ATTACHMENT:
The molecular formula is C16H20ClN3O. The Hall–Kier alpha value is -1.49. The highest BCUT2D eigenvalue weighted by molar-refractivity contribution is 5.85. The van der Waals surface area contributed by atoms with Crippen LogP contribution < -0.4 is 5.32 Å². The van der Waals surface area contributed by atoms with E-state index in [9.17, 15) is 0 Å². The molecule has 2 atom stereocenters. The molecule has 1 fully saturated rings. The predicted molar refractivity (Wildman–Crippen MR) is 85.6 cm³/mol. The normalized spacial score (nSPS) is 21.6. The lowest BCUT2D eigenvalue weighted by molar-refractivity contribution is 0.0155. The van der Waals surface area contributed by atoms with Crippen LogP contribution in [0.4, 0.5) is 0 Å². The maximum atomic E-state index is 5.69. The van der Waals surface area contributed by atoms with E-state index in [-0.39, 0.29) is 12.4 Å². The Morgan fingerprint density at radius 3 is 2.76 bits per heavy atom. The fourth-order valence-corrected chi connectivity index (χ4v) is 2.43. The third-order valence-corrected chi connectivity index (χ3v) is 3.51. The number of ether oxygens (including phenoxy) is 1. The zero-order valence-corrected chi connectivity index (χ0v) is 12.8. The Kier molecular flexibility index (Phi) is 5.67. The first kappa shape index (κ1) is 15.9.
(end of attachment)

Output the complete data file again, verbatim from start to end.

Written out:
The molecular formula is C16H20ClN3O. The Hall–Kier alpha value is -1.49. The highest BCUT2D eigenvalue weighted by molar-refractivity contribution is 5.85. The van der Waals surface area contributed by atoms with Crippen LogP contribution < -0.4 is 5.32 Å². The van der Waals surface area contributed by atoms with E-state index in [9.17, 15) is 0 Å². The molecule has 2 atom stereocenters. The molecule has 1 fully saturated rings. The predicted molar refractivity (Wildman–Crippen MR) is 85.6 cm³/mol. The normalized spacial score (nSPS) is 21.6. The lowest BCUT2D eigenvalue weighted by molar-refractivity contribution is 0.0155. The van der Waals surface area contributed by atoms with Crippen LogP contribution in [0.4, 0.5) is 0 Å². The maximum atomic E-state index is 5.69. The van der Waals surface area contributed by atoms with E-state index in [-0.39, 0.29) is 12.4 Å². The Morgan fingerprint density at radius 3 is 2.76 bits per heavy atom. The fourth-order valence-corrected chi connectivity index (χ4v) is 2.43. The third-order valence-corrected chi connectivity index (χ3v) is 3.51. The number of ether oxygens (including phenoxy) is 1. The zero-order valence-corrected chi connectivity index (χ0v) is 12.8. The Kier molecular flexibility index (Phi) is 5.67. The first kappa shape index (κ1) is 15.9.